Toronto, Canada — It’s imperative to create an alternative to harmful fossil fuel extraction, according to Grand Chief Derek Nepinak of the Assembly of Manitoba Chiefs.
Nepinak is a member of the Treaty Alliance Against Tar Sands Expansion, a coalition of 121 First Nations and other Indigenous tribes from across North America that are united against major projects stemming from the Alberta tar sands.
In its push for energy transformation, the Treaty Alliance’s latest targets are the financial institutions currently funding major oil pipelines across Canada and the United States.
“The Treaty Alliance is really about establishing an alternative discussion space and an alternative to the popular narrative,” Nepinak recently told Truthout in a telephone interview from Manitoba, in central Canada.
“It’s an alternative narrative looking at the need to transition to sustainable forms of alternative energy,” he said.
Earlier this month, the Treaty Alliance, alongside a coalition of other Indigenous groups, launched a new campaign to divest from banks that are funding four tar sands pipeline projects coming out of Canada, as well as the Dakota Access pipeline in North Dakota.
Organizers hope to put pressure on Energy Transfer Partners (a US oil company), and on the three companies involved in the Canadian tar sands pipelines: TransCanada, which owns the Keystone XL and Energy East pipelines; Kinder Morgan, which recently got a green light to expand the Trans Mountain pipeline from Alberta to British Columbia; and Enbridge, which plans to replace the Line 3 pipeline, which runs between Alberta and Wisconsin.
There are 64 banking institutions that fund at least one of the projects on the full divestment list, but 17 banks that fund the Dakota Access pipeline and all four pipelines from Canada have been specifically targeted. These include Bank of America, JPMorgan Chase, Deutsche Bank, Barclays, Bank of Montreal, Scotiabank and Wells Fargo.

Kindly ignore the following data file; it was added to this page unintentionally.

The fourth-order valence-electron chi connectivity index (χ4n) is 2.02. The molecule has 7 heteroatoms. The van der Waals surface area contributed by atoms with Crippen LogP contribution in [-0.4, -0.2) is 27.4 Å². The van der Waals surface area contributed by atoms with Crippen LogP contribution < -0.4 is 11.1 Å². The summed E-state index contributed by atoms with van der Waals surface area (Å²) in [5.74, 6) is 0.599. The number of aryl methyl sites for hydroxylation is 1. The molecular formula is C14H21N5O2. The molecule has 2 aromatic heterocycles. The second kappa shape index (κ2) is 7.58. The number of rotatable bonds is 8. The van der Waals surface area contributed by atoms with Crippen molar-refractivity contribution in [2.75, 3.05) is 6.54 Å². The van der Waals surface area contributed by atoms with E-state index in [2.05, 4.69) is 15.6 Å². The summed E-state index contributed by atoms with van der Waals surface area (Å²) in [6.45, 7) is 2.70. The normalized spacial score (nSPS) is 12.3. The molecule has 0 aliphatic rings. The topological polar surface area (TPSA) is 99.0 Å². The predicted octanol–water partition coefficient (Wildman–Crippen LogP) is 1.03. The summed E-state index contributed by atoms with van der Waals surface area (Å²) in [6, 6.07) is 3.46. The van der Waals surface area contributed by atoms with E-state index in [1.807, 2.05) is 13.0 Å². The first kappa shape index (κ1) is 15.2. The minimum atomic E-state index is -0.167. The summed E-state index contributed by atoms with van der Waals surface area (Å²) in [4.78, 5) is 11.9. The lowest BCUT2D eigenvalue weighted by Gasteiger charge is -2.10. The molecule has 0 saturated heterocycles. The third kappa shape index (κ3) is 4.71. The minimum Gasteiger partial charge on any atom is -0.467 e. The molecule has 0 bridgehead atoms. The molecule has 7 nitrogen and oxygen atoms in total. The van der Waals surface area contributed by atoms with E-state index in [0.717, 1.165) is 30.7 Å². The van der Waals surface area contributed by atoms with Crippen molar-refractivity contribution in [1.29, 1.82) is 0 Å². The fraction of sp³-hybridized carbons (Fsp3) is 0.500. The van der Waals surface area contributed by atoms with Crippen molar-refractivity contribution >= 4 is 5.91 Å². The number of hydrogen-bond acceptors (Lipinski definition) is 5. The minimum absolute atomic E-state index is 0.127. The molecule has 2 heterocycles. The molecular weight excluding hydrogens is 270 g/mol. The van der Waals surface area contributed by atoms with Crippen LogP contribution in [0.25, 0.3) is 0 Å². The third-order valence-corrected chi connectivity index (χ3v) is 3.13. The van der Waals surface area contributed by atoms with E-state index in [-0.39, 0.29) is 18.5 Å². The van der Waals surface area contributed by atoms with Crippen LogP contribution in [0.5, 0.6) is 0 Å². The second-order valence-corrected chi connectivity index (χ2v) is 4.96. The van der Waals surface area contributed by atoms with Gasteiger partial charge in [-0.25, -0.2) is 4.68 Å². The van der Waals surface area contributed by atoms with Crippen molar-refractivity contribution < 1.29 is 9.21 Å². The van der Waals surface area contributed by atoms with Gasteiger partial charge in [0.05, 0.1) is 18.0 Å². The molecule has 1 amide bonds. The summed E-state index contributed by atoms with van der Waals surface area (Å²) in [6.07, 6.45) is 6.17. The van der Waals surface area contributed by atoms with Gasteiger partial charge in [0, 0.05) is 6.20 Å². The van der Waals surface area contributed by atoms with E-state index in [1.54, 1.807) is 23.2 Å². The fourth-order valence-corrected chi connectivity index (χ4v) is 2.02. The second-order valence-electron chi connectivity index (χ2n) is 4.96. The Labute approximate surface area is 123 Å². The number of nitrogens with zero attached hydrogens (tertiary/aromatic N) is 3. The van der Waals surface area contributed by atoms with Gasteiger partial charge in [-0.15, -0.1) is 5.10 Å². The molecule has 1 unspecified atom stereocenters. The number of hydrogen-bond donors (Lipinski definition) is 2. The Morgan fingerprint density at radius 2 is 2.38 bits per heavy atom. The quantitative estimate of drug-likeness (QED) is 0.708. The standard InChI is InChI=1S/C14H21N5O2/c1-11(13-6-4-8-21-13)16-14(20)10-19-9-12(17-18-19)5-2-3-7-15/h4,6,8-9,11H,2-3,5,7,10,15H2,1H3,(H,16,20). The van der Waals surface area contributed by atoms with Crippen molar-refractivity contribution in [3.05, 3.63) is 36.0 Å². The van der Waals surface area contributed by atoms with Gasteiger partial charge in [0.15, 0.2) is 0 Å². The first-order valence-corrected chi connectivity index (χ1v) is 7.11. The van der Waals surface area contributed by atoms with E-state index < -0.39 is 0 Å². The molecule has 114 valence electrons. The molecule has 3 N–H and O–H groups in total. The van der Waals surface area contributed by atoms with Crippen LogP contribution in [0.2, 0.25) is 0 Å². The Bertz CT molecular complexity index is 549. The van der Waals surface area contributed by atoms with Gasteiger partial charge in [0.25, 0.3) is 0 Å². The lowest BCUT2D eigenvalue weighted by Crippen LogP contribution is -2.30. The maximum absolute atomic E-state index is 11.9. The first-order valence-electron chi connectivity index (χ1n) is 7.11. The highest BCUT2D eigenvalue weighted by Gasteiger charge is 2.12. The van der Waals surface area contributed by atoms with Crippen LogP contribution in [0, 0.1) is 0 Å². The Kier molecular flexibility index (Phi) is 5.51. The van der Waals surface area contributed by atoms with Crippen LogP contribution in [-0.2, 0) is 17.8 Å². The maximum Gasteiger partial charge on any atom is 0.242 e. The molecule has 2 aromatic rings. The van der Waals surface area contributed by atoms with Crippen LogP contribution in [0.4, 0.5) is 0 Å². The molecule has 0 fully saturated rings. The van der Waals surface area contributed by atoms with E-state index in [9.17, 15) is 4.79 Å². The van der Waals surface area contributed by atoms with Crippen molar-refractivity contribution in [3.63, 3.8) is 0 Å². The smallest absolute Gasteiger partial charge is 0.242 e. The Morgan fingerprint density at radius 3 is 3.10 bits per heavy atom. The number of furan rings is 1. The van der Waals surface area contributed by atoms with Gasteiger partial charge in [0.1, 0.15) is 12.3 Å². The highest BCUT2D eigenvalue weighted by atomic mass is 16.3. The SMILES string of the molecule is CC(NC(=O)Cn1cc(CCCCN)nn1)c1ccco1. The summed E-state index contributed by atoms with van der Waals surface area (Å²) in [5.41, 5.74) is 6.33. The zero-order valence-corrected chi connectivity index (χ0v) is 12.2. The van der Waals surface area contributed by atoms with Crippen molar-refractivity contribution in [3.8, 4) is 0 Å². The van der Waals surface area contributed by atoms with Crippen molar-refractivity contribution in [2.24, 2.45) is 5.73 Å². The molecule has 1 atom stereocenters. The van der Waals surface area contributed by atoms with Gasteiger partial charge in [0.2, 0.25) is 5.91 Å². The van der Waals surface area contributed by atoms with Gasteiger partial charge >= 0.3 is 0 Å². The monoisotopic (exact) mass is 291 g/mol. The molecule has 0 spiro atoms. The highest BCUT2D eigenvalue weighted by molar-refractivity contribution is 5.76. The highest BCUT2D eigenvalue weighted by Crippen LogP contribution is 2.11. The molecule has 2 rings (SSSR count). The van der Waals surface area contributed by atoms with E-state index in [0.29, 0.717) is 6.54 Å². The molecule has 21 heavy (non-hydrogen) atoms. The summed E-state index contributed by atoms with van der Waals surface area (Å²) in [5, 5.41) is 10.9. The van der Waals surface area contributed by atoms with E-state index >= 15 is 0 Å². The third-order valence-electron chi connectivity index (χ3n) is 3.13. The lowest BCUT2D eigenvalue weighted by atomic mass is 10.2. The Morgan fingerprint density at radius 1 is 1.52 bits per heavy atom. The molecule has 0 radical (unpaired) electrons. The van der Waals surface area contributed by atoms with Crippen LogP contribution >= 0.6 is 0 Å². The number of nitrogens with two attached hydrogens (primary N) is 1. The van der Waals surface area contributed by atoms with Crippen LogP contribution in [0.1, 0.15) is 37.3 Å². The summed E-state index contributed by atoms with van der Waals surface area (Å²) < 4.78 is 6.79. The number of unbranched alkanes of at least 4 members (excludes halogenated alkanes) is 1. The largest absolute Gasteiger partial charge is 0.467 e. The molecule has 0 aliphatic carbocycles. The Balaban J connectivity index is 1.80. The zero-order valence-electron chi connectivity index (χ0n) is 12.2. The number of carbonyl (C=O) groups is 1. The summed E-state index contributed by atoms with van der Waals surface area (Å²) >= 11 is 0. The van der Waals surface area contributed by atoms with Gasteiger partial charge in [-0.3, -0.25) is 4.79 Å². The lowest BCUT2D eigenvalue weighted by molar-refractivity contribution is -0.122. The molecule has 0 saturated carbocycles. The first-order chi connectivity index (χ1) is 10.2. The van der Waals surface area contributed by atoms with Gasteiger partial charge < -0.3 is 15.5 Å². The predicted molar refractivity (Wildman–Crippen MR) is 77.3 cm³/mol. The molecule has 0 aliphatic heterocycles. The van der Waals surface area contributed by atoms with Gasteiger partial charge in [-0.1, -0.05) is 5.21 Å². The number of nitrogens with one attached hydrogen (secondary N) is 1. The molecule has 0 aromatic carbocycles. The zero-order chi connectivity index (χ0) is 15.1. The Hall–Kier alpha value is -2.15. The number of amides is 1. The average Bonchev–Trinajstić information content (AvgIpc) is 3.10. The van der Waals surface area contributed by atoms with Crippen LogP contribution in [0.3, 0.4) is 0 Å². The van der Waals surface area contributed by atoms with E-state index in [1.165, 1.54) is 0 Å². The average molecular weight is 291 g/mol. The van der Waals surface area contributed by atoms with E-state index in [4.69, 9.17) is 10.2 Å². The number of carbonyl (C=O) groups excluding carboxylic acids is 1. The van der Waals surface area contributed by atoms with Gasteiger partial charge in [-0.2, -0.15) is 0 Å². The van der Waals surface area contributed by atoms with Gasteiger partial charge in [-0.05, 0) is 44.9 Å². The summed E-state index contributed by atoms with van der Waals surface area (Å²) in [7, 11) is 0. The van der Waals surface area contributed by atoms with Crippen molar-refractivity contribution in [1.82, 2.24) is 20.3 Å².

The campaign is pushing the banks to stop funding the pipeline projects altogether, and develop ethically sound banking policies. It is also calling on “neighbors, elected officials, and pension managers to close all accounts with these banks unless they immediately stop financing tar sands pipelines.” A petition with those demands has garnered more than 95,000 signatures to date.
Nepinak explained that the campaign is working to educate people about how their money is used.
“When you put your money in the bank, it’s not just going to sleep; that money is actually being used to invest in projects that you may not agree with,” Nepinak said. “People need to be aware of that. People need to be aware of where their banks are sending their money.”
The tar sands in western Canada are one of the most resource-intensive oil extraction systems, and one of the largest greenhouse gas emitters in the world. The extraction process releases between 18 percent and 21 percent more carbon into the atmosphere than the extraction of conventional crude oil in the United States, according to a recent study.
Matt Remle, an Indigenous organizer based in Seattle, told Truthout that activists were not going to win a moral or environmental argument with the heads of corporations and banks that are backing major oil pipelines, so it is crucial to target what they do care about: dollars.
“They’re not moved by those sort of arguments, but they are capitalist and they understand money, and if you go after their bottom line, either they respond, or maybe we can stop some of these pipelines in their tracks,” he said.
Without concerted action from the opposition, pipeline construction is set to accelerate. US President Donald Trump signed a presidential memorandum in January to approve construction on the Dakota Access pipeline, the 1,100-mile pipeline that will carry about 500,000 barrels of crude oil every day from North Dakota to US oil markets.